Below is our final program. This year we will experiment with a new format based on thematic sessions. The idea is that different experts present different solutions to the same problem and that we engage in a discussion including hands-on demonstrations / exercises. The idea is that more advanced participants can share their knowledge in this informal discussion framework. This year we will cover the following themes:
- Authoring scientific documents as a blind student (Friday morning)
- Building hardware prototypes using Arduino, Raspberry Pi etc (Friday afternoon)
- Chemistry: notation of structural formulae (Friday afternoon)
- Statistics for blind students (Saturday morning)
- Creating and reading tactile diagrams (Saturday afternoon)
The venue features a plenary room and at least one annex; a smaller room in which smaller sessions could be organized (doing hands-on training with a smaller group, gathering feedback concerning directly relevant products from potential users etc). Please let us know if you are interested in organizing a small parallel session.
Dedicon: testing drawings explaining visual perspective
Dorine in ‘t Veld would like to test a newly developed methodology for explaining visual concepts such as visual perspective and shadows. This session is announced at the conference opening and individual sessions can be scheduled on the spot.
Friday, July 7, 2017
10:00 – 11:00 Registration and Preparation
We will help you install the software necessary for following the workshops on your laptop and we can get to know each other in an informal setting. We understand that people traveling from far may not make 10:00 but please arrive well before 11:00 so we can start the workshops without interruption.
11:00 (sharp) – 11:10 plenary opening
Short talk by Tim in ‘t Veld, general chair
11:10 – 14:10 Thematic session: authoring (mathematical) documents (with lunch break)
In this session we will discuss and practice techniques (LaTeX, Markdown and possibly others) which enable blind students to create great looking documents, particularly documents involving mathematical formulae. The session starts with brief introductions to the different solutions presented and we will then go through different problems encountered in document authoring. The experts present how their solution can be used to address this problem and we will discuss the problem; the idea is that advanced participants can share their practical experiences and beginners can ask questions.
Chair: Tim in ‘t Veld; contributing experts: Voica Gavrilut and Davy Kager.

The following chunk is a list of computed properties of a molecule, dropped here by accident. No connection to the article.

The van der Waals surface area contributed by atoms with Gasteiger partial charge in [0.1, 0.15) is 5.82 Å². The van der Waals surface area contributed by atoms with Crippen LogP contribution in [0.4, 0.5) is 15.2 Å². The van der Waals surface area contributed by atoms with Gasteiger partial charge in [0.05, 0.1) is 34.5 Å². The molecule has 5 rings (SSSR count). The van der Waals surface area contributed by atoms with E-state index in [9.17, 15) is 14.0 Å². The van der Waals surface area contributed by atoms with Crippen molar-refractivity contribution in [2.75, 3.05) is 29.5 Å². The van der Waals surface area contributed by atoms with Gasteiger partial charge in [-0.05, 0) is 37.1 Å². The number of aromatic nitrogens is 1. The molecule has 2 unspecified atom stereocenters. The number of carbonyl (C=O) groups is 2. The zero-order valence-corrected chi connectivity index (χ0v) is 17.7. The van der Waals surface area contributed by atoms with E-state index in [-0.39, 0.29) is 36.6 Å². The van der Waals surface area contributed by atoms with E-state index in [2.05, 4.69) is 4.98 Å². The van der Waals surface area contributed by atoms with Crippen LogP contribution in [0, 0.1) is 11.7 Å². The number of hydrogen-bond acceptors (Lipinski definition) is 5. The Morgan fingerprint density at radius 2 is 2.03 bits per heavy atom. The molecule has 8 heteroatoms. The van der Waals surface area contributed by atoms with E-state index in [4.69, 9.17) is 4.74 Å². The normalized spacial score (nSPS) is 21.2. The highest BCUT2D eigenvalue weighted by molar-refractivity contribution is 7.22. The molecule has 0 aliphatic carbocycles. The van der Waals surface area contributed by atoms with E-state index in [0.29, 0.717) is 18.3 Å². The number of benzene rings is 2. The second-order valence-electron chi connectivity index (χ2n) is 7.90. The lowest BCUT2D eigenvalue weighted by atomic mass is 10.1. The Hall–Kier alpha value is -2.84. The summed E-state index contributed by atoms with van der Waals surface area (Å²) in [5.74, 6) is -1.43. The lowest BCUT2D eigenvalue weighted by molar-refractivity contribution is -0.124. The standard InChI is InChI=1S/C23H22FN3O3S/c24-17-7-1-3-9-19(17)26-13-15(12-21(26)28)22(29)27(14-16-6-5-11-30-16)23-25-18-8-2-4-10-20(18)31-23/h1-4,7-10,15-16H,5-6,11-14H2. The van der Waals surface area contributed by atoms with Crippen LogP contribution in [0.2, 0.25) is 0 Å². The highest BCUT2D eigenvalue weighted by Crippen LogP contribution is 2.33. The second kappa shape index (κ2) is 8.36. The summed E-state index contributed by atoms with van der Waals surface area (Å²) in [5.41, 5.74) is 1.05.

14:20 – 15:20 Building hardware prototypes with Arduino and Raspberry Pi
In many study programs students are expected to build hardware prototypes for use in experiments, testing product concepts they develop or simply to learn the basics of programming and electronics. We will show how blind students can independently build their own hardware prototypes using Arduino and the Raspberry Pi.
15:30 – 16:30 notation of molecular structures in chemistry
Dedicon presents a project on the notation of molecular structures. The different ways of representing such structures (tactile images and textual formulae) are discussed. A new website and book which supports students in this area will be griefly introduced and demonstrated, and feedback will be gathered. Presented by Dorine in ‘t Veld (chair) and Jesse Wienholts.
16:30 – 18:00 Lab, drinks and Plenary talk by Jonathan Godfrey
Some room for experimenting with the solutions presented during the day and continuing the discussion over drinks. Our special guest Jonathan Godfrey arrives around 17:00, he will give a short presentation about his background, his experiences as a blind student and professor in new Zealand and practical tips for students.
18:00 – .. Dinner and party
We go to our hotel (Bastion hotel Roosendaal) where we will have dinner, afterwards we might have a small party in the hotel bar or a bar near by.
Saturday, July 8, 2017
09:30 – 13:30 Statistics for blind students (with coffee and lunch break)
In many fields students need to use statistics software. Most universities relie on IBM SPSS, but this is hard to use for a blind student. Jonathan Godfrey shows us how to use R, an open source alternative with the same (or more) functionality which can be used very efficiently bu a blind user. He also shows us how his braille-r package can be userd for data analysis. Leonard de Ruijter (Babbage) presents his solution for circumventing SPSS accessibility issues. We compare both solutions and discuss what is most appropriate in different situations.
13:30 – 16:30 thematic session: tactile graphics (with coffee break)
We will discuss techniques to create and read tactile diagrams as encountered in (pre-)academic science fields. Chair: Dorine in ‘t Veld; contributing experts: Jaap Breider, Voica Gavrilut and Davy Kager.